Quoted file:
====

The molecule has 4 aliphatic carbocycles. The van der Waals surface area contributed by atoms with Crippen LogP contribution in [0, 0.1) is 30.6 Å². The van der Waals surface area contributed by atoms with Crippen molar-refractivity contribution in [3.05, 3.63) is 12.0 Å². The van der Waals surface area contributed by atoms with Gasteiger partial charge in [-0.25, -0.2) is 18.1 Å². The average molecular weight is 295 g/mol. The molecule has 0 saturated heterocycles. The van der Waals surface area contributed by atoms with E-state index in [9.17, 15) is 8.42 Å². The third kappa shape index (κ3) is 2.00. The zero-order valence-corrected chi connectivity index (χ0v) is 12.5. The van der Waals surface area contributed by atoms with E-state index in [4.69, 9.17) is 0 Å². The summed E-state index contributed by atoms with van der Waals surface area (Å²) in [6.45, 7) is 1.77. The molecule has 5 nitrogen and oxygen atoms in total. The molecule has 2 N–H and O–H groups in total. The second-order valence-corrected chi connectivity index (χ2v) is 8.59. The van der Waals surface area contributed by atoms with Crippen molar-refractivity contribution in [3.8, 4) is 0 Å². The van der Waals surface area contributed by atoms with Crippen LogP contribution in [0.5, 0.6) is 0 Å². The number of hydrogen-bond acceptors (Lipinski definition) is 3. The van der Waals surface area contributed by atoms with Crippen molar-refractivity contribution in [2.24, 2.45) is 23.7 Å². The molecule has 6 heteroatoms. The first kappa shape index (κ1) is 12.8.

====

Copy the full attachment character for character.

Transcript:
The molecule has 4 aliphatic carbocycles. The van der Waals surface area contributed by atoms with Crippen LogP contribution in [0, 0.1) is 30.6 Å². The van der Waals surface area contributed by atoms with Crippen molar-refractivity contribution in [3.05, 3.63) is 12.0 Å². The van der Waals surface area contributed by atoms with Gasteiger partial charge in [-0.25, -0.2) is 18.1 Å². The average molecular weight is 295 g/mol. The molecule has 0 saturated heterocycles. The van der Waals surface area contributed by atoms with E-state index in [9.17, 15) is 8.42 Å². The third kappa shape index (κ3) is 2.00. The zero-order valence-corrected chi connectivity index (χ0v) is 12.5. The van der Waals surface area contributed by atoms with E-state index in [4.69, 9.17) is 0 Å². The summed E-state index contributed by atoms with van der Waals surface area (Å²) in [6.45, 7) is 1.77. The molecule has 5 nitrogen and oxygen atoms in total. The molecule has 2 N–H and O–H groups in total. The second-order valence-corrected chi connectivity index (χ2v) is 8.59. The van der Waals surface area contributed by atoms with Crippen molar-refractivity contribution in [3.8, 4) is 0 Å². The van der Waals surface area contributed by atoms with Crippen LogP contribution in [0.5, 0.6) is 0 Å². The number of hydrogen-bond acceptors (Lipinski definition) is 3. The van der Waals surface area contributed by atoms with Crippen molar-refractivity contribution in [2.24, 2.45) is 23.7 Å². The molecule has 6 heteroatoms. The first kappa shape index (κ1) is 12.8.